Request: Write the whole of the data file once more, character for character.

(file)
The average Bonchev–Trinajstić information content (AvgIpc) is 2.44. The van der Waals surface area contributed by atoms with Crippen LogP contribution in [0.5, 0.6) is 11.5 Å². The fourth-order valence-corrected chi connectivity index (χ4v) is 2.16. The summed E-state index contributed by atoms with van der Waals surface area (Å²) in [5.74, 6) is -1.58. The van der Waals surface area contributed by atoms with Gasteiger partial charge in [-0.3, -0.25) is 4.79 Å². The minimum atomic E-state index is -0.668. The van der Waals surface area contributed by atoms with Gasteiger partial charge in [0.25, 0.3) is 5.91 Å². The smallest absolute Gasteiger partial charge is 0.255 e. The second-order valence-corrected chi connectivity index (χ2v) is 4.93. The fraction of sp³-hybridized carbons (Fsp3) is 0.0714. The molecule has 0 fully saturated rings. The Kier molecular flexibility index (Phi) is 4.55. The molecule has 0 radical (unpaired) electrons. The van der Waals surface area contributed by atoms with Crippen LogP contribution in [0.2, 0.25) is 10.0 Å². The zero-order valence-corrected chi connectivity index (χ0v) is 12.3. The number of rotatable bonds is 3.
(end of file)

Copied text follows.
The average Bonchev–Trinajstić information content (AvgIpc) is 2.44. The van der Waals surface area contributed by atoms with Crippen LogP contribution in [0.5, 0.6) is 11.5 Å². The fourth-order valence-corrected chi connectivity index (χ4v) is 2.16. The summed E-state index contributed by atoms with van der Waals surface area (Å²) in [5.74, 6) is -1.58. The van der Waals surface area contributed by atoms with Gasteiger partial charge in [-0.3, -0.25) is 4.79 Å². The minimum atomic E-state index is -0.668. The van der Waals surface area contributed by atoms with Gasteiger partial charge in [0.25, 0.3) is 5.91 Å². The smallest absolute Gasteiger partial charge is 0.255 e. The second-order valence-corrected chi connectivity index (χ2v) is 4.93. The fraction of sp³-hybridized carbons (Fsp3) is 0.0714. The molecule has 0 fully saturated rings. The Kier molecular flexibility index (Phi) is 4.55. The molecule has 0 radical (unpaired) electrons. The van der Waals surface area contributed by atoms with Crippen LogP contribution in [0.2, 0.25) is 10.0 Å². The zero-order valence-corrected chi connectivity index (χ0v) is 12.3. The number of rotatable bonds is 3.